Extraction of oil and gas from underground reservoirs often is accompanied by water or brine, which is referred to as produced water. As reservoirs mature, especially if secondary or tertiary recovery methods are used, the quantity of water climbs and often exceeds the volume of the hydrocarbons before the reservoir is exhausted. The cost of producing, handling, and disposing of the produced water often defines the economic lifetime of a field and the actual hydrocarbon reserves; therefore, understanding and predicting the aspects, behavior, and problems induced by the produced-water flow is important. This page provides an introduction to produced water, production mechanisms, economics, and characterization. Because the produced water is not usually a revenue stream, the emphasis on water-flow prediction, technology development, and engineering application has not traditionally been a major focus of oil- and gas-production engineering.
Enhanced oil recovery (EOR) is the technique or process where the physicochemical (physical and chemical) properties of the rock are changed to enhance the recovery of hydrocarbon. The properties of the reservoir fluid system which are affected by EOR process are chemical, biochemical, density, miscibility, interfacial tension (IFT)/surface tension (ST), viscosity and thermal. EOR often is called tertiary recovery if it is performed after waterflooding. Conformance is the application of processes to reservoirs and boreholes to reduce water production, enhance recovery efficiency, or satisfy a broad range of reservoir management and environmental objectives. Although the use of conformance processes may not result in increased production, such processes can often improve an operator's profitability as a result of the following benefits: Ideally, conformance control should be performed before a condition can result in serious damage.
Some of the trends and issues related to water management for tight oil and gas are discussed, including environmental, sustainability, and legislative issues associated with water handling for hydraulic fracturing. Some of the trends and issues related to water management for tight oil and gas are discussed, including environmental, sustainability, and legislative issues associated with water handling for hydraulic fracturing.
The effectiveness of delivering information about a new energy project to community stakeholders varies based on the method used; how a message is framed can affect individual opinions. Models were developed for these wells for future water-production prediction and a spatial analysis was also conducted. This article explores the outlook for the global market and gives insight into technology trends and the regions that hold the biggest opportunities for water treatment.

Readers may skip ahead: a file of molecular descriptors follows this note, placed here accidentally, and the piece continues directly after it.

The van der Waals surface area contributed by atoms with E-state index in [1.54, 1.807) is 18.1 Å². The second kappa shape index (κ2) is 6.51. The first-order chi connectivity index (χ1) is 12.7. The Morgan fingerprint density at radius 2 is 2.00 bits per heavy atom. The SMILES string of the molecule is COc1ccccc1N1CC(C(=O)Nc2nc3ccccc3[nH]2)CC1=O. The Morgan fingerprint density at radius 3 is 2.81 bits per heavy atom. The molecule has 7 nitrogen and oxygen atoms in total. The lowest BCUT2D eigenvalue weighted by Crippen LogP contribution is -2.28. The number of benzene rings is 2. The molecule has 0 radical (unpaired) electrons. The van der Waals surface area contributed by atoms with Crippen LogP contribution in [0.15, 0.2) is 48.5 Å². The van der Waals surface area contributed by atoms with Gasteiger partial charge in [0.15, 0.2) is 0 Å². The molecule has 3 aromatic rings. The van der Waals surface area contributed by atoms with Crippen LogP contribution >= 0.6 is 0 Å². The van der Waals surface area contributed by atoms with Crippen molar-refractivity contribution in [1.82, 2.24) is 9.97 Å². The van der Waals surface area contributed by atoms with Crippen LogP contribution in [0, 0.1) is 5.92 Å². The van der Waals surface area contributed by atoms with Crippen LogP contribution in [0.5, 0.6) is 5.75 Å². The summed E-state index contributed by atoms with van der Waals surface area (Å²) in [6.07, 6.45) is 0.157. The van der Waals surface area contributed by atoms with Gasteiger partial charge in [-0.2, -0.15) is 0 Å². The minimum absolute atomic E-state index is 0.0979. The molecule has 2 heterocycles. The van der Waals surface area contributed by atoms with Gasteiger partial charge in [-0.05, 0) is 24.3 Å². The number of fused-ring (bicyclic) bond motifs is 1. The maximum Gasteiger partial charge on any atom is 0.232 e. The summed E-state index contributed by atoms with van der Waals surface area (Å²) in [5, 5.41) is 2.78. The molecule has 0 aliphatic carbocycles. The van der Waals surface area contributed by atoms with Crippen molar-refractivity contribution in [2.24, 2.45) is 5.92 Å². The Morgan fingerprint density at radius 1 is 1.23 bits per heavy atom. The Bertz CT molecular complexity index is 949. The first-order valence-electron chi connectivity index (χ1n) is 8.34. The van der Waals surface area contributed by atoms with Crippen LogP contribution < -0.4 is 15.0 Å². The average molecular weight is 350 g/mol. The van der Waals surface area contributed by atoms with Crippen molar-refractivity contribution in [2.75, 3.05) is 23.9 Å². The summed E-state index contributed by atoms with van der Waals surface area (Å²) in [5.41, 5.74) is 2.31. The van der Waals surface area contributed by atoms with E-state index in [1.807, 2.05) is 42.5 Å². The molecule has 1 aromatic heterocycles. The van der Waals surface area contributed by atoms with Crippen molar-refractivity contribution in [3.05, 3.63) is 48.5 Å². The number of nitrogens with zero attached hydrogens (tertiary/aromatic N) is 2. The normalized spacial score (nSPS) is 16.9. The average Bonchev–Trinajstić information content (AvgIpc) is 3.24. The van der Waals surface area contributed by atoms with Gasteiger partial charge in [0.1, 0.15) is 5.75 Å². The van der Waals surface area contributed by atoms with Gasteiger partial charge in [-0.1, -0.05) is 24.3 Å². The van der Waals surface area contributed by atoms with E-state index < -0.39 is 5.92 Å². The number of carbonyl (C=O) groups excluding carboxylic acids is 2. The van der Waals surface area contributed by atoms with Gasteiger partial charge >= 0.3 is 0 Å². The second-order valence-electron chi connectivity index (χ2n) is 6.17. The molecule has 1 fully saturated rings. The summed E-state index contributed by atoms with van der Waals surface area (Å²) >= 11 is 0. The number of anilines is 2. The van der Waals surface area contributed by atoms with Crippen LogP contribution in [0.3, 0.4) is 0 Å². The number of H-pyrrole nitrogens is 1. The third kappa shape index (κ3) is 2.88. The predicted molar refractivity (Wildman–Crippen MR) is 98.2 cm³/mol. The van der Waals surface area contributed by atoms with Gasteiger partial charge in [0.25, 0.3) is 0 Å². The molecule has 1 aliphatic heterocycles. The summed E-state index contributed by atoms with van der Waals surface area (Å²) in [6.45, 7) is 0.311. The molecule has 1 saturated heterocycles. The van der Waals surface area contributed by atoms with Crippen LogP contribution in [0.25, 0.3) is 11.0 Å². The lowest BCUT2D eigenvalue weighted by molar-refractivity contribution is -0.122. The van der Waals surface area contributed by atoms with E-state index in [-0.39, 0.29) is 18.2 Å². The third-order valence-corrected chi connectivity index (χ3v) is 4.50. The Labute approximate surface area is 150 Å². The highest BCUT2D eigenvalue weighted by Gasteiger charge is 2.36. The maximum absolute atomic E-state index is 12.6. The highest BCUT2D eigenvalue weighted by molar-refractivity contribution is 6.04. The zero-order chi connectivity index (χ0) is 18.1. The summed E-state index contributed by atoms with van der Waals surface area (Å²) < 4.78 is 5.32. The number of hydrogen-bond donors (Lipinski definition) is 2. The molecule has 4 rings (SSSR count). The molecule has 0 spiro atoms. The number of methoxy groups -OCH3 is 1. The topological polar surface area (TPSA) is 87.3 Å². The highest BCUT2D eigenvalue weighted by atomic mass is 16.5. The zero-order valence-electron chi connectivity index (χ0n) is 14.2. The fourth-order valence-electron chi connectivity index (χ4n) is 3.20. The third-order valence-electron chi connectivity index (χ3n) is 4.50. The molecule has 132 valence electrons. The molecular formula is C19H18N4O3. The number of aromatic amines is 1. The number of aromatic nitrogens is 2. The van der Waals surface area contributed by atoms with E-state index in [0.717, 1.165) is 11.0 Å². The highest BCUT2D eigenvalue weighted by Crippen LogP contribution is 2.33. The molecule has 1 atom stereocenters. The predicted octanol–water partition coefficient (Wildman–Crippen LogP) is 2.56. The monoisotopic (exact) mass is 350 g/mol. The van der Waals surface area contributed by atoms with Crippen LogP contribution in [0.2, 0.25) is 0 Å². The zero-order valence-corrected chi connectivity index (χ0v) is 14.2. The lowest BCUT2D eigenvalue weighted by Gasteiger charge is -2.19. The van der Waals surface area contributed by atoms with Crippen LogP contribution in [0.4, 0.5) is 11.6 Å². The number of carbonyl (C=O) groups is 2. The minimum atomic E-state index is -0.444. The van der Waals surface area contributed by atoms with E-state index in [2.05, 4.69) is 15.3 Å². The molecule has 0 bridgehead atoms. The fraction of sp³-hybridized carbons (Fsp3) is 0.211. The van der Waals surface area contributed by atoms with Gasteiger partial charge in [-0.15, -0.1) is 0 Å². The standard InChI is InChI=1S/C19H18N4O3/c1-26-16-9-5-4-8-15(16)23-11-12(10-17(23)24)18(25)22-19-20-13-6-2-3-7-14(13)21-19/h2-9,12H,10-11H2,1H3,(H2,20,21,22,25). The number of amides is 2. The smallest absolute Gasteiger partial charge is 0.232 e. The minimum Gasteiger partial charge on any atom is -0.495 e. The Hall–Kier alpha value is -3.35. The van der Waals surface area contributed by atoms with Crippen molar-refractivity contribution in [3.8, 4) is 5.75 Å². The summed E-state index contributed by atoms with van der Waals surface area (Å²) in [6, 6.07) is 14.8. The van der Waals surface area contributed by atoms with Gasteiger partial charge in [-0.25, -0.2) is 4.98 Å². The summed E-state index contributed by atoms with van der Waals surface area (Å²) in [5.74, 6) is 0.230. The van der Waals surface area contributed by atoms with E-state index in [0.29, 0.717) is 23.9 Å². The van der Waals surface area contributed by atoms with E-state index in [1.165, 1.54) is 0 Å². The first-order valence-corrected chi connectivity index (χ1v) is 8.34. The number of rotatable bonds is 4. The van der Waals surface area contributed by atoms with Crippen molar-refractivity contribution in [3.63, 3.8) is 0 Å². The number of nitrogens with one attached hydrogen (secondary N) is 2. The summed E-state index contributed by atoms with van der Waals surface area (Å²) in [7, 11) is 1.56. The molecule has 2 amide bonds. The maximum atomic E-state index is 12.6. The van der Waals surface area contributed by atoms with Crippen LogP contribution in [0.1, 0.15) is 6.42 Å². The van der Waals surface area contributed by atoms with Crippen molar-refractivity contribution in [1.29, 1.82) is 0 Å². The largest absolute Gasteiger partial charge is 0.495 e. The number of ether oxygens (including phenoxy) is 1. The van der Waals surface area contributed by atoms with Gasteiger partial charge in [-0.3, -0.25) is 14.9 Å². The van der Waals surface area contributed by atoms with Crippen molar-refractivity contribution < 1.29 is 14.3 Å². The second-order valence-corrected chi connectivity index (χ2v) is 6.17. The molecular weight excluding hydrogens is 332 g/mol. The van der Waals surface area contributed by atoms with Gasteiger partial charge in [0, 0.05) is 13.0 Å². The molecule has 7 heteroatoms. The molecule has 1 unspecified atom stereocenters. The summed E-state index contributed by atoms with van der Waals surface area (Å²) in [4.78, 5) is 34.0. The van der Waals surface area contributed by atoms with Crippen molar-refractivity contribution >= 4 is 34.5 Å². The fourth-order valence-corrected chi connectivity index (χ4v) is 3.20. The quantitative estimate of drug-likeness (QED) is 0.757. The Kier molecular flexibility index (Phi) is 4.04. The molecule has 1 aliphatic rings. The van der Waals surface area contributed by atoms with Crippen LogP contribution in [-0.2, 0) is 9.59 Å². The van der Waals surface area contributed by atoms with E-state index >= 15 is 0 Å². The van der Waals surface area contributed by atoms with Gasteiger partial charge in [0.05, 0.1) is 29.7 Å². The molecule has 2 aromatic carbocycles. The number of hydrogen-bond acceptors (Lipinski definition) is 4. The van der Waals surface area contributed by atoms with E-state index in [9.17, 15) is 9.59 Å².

Three papers selected from 2018 SPE ATCE look at the challenges and approaches to the treatment of increasing volumes of produced water. Volatile organic compounds (VOCs) present in crude oil can be released to the atmosphere from storage tanks, waste waters, and equipment leaks. A pilot-scale sequential biotrickling/biofiltration unit was designed and tested for removal of VOCs from a wastewater sump. Models were developed for these wells for future water-production prediction and a spatial analysis was also conducted.
Workshops offer sponsors unique access to a focused group of key decision makers in the oil and gas industry. While SPE prohibits any type of commercialism within the workshop itself, it recognizes that sponsoring companies offer valuable information to attendees. Sponsorships help offset the cost of producing workshops and allow SPE to keep the workshop fee as low as possible for the target audience. Four (4) complimentary registrations Sponsor to provide 100 company logo lanyards to be distributed by SPE at registration Opportunity to provide an 8.5x11 full-page flyer to be distributed to attendees at registration Opportunity to provide one (1) company logo item to be distributed to attendees Opportunity to provide an 8.5x11 full-page flyer to be distributed to attendees at registration
Accommodations are not included in the registration fee. Hotel accommodations and transportation arrangements are organized through Follow Up Turismo & Eventos. To ensure your housing space, we encourage you to book your hotel rooms in advance. Rates at the hotel are offered three (3) days before and after the workshop, based on availability. The attendee rate is guaranteed until 10 February.
Deadline: The early-bird registration deadline is 19 February 2019. Credit card payment only: SPE accepts American Express, Visa, MasterCard, and Diners Club credit cards. If you experience difficulties with the online registration, please contact firstname.lastname@example.org Workshop registration fee includes admittance to the technical sessions, access to released presentations and attendee list, continental breakfasts, lunches, coffee breaks, and receptions. Accommodations are not included in the registration fee.
This 2-day compressed training session will provide to any individual the minimum knowledge and tools to support all aspects of front end engineering and field planning for their assigned business area. From Water Management perspectives, the training will educate professionals on how to manage the need of water in Unconventional Developments since water has become one of the most valuable and important commodities and resources. Learn what are the main principles and tasks associated with facility development plans, front end conceptual designs and water management for unconventional fields. Learn about where these principles can or cannot be applied while performing front end engineering, field development planning and water management strategies. Discuss a real life example where these principles were applied and have led to a significant improvement in value for the owners.